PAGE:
Thursday, December 10, 2015
Alarmingly high rates of stunting (40%) and underweight (30%) continue to haunt Indian children despite organised efforts to curtail them. A new study conducted by Harvard T.H. Chan School of Public Health has now recognised the top risk factors for child undernutrition in India.
The novel study is the first to thoroughly analyse and estimate the relative import of known risk factors for child undernutrition. The study used data from the third India National Family Health Survey (NFHS, 2005-06) on nearly 29,000 children aged 6-59 months to arrive at the major risk factors. The findings were published in the journal Social Science & Medicine.
For the study, the researchers looked at 15 well-known risk factors implicated in chronic undernutrition in Indian children. They found that the 5 main predictors of childhood stunting and underweight were short maternal stature, lack of education in mothers, extreme poverty, poor dietary diversity and maternal underweight. These factors were also markers of poor socioeconomic conditions, and poor nutritional environments in children's households.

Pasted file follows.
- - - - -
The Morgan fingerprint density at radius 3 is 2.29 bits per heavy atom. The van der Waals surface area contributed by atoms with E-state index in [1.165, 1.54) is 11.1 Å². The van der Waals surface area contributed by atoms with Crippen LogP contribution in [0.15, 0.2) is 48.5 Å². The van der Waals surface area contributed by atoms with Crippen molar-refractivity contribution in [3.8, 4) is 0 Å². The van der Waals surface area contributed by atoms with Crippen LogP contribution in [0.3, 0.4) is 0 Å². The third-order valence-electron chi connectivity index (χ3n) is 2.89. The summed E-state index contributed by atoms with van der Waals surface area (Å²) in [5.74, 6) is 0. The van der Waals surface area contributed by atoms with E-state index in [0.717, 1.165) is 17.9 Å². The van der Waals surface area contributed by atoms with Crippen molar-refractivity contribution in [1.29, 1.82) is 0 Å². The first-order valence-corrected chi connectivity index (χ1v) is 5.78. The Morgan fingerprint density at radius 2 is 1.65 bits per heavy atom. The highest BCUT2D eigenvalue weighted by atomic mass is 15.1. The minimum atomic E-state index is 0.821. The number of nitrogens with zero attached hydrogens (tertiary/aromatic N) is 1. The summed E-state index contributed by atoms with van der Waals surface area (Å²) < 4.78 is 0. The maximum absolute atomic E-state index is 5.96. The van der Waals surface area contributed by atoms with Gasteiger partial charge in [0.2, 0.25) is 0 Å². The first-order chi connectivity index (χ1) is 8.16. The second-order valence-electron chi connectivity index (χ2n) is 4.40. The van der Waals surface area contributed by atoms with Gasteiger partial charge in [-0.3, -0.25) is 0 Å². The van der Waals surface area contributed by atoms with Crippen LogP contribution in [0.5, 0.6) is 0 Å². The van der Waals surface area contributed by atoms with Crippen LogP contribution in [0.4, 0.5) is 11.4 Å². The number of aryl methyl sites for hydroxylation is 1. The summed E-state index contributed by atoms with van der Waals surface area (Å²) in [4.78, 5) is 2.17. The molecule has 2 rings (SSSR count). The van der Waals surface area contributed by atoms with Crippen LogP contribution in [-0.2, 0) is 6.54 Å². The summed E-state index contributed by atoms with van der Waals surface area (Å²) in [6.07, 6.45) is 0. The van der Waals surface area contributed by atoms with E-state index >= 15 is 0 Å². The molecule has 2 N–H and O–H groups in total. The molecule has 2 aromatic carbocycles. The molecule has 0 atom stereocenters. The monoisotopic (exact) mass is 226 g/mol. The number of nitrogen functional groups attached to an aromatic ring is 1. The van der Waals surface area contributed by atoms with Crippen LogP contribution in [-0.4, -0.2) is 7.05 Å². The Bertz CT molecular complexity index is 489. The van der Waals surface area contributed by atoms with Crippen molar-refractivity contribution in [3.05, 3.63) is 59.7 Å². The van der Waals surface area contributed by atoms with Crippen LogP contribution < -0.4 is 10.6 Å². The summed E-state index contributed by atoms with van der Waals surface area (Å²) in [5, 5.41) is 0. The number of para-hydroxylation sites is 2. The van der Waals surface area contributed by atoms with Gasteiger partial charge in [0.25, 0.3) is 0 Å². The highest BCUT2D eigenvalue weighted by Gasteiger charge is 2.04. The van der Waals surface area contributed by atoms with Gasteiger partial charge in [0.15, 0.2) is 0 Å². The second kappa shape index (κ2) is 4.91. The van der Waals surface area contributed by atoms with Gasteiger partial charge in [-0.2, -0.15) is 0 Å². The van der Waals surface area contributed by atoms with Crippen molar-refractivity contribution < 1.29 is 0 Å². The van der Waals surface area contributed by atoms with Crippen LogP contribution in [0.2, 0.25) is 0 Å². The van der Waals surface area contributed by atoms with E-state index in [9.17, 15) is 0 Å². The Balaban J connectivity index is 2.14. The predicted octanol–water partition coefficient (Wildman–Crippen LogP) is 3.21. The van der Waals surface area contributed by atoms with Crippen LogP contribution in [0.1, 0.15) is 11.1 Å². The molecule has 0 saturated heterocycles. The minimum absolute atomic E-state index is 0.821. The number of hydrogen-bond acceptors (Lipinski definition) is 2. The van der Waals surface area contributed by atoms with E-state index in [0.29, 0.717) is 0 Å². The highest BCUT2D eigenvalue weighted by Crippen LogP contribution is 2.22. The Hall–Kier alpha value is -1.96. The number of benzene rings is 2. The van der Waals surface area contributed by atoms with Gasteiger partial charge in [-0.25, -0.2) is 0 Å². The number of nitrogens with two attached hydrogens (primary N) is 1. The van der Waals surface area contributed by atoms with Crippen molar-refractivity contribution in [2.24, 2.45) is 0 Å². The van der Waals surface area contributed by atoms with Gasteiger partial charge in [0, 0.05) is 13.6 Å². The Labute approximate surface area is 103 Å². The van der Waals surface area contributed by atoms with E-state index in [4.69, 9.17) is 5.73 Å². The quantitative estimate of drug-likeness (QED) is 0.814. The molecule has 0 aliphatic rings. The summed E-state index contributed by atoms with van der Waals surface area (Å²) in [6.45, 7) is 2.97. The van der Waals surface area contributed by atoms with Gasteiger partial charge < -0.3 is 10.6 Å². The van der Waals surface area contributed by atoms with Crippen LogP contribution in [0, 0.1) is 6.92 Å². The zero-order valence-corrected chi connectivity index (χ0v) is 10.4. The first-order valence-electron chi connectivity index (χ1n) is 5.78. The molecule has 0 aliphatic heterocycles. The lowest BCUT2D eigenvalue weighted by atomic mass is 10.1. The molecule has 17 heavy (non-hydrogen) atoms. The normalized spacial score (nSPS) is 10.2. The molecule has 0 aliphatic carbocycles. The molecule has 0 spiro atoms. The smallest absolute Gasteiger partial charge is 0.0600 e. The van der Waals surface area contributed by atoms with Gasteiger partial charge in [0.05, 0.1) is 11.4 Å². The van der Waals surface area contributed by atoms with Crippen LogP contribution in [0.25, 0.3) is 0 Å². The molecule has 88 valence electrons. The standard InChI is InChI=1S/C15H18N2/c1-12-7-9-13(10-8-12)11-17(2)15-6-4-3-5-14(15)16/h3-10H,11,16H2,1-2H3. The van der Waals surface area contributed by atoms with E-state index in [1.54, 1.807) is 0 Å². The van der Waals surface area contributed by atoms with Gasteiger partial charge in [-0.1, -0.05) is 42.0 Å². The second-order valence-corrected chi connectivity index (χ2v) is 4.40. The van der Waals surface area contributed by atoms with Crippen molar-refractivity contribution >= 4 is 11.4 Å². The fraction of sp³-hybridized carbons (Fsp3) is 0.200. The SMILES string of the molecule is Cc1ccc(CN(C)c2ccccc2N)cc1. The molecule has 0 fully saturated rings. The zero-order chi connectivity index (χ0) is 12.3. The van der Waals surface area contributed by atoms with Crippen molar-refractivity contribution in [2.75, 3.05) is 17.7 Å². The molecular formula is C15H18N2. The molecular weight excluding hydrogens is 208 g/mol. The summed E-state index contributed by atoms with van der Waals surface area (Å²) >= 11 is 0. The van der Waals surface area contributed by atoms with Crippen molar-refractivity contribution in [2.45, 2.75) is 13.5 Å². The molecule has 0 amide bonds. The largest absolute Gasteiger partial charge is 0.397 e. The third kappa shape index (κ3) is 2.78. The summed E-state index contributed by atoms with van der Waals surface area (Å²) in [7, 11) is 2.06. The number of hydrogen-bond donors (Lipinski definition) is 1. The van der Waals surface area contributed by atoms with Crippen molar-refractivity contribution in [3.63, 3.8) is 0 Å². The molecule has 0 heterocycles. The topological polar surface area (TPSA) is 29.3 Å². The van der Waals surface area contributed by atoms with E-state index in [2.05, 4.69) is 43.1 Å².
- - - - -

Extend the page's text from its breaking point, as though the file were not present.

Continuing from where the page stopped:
On a global scale, interventions for tackling undernutrition give high priority to factors like vitamin A status, breastfeeding, use of iodized salt, improved water and sanitation, and immunization. However in the Indian scenario these factors contribute to less than 15% of the undernutrition.
Emphasising the need for urgent measures to remedy the situation, S V Subramanian, professor of population health and geography and senior author of the study said that, "There is an immediate need to not waste time and resources on short-term and 'doable' interventions. While asking people to change behaviours and offering piecemeal solutions might provide some short-term relief, such strategies cannot be substituted for the urgent need to improve food and livelihood security."
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